GREGORY:  Real quick, Steve Hayes, if campaign finance reform were going to be an issue that really resonated with voters, John McCain might have beaten Bush in 2000. 

HAYES:  Yes.  Look, I think this is a snoozer of an issue.  But I think that the Obama campaign may have done something very smart. 

They were being pummeled for 48 hours on national security.  And I would argue that Barack Obama made two serious gaffes in that short period.  What they did today was take an issue that they knew they were going to get beat up on, where they already have an advantage, float it.  And then the national press, I mean, this is what we‘re all talking about. 

I think it was a very clever move. 

GREGORY:  Right.

MADDOW:  I just...

GREGORY:  All right.  Let me move on and talk about—Rachel, this is for you.  I want to talk about some battleground states.  Want to get them in here.

Quinnipiac had some polling.  We‘ve been talking about the Obama bounce, where is it.  Well, look at these states.

If you look at Florida, advantage Obama, 47-43.  Ohio, advantage Obama, 48-42.  Pennsylvania, advantage Obama, 52-40. 

These margins seem a little bigger.  If makes me a little bit skeptical.  But if you‘re inside the McCain campaign and you look at Pennsylvania, in particular, you‘ve got to have some raised eyebrows.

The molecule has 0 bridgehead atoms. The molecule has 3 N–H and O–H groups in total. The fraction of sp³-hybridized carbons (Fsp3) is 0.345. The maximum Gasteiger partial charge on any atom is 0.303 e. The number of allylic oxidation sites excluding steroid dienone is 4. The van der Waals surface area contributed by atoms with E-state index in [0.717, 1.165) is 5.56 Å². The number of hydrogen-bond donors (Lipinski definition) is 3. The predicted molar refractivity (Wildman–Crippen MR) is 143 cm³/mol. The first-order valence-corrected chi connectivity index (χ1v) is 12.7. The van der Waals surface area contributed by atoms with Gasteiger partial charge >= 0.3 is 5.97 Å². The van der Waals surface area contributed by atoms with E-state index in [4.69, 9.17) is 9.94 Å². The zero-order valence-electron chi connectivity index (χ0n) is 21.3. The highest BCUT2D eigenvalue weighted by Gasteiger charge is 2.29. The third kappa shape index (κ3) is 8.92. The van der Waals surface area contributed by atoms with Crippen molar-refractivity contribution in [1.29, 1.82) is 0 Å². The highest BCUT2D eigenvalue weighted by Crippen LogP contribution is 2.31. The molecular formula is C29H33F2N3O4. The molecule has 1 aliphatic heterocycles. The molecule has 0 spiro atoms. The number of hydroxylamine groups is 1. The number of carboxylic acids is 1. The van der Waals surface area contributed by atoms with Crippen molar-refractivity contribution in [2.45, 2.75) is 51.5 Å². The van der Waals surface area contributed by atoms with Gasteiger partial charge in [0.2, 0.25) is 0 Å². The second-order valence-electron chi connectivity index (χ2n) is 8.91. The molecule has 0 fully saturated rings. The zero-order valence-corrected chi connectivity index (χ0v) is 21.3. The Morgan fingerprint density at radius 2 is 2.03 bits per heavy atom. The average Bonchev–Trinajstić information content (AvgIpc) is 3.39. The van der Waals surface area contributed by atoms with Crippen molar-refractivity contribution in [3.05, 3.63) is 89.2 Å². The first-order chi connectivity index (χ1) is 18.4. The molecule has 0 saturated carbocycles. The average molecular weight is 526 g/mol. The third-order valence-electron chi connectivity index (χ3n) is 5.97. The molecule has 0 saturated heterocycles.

MADDOW:  Yes, there goes the common wisdom that Barack Obama can‘t win Pennsylvania.  I mean, head-to-head match-ups at this point, again, aren‘t necessarily predictive.  But looking at these battleground states, these are numbers that were not expected after the narrative that came out of the primary campaign about where Barack Obama might have weaknesses as evidenced by how he performed against Hillary Clinton.  This is counterintuitive. 

I think the most interesting head-to-head poll that came out in addition to those was the one that showed John McCain ahead in North Carolina, but only by four points.  I would have expected that to be more like 14 points.

So, again, it is early.  I do think Barack Obama has gotten a bounce of getting his nomination locked up.  But that is good news for the Obama campaign. 

GREGORY:  Perfect segue here.  We‘re going to take another break. 

“Smart Takes” is next.  And we‘re going to look at the map and some permutations.  We love to do this, move states around and look at the potential for Obama to win the popular vote, but McCain actually take the presidency based on states. 

We‘ll show that to you, talk about it when we come back.


GREGORY:  Back now for “Smart Takes,” the analytical, provocative, the interesting.  We look it all up so you don‘t have to.

And here again, Harold, Rachel, Michael and Stephen.

OK.  One comment per (ph) here.

The first one is from the Politico.  The headline: “Obama Could Win the Vote, But Lose the Election.”  We‘ll put it up on the screen for you and walk you through it.

“Here‘s the scenario: Obama racks up huge margins among the increasingly affluent, highly-educated liberal coastal states, while a significant increase in turnout among black voters allows him to compete but not to win in the South.  Meanwhile, McCain wins solidly Republican states such as Texas and Georgia by significantly smaller margins than Bush did in ‘04 and ekes out narrow victories in places such as North Carolina and Indiana.”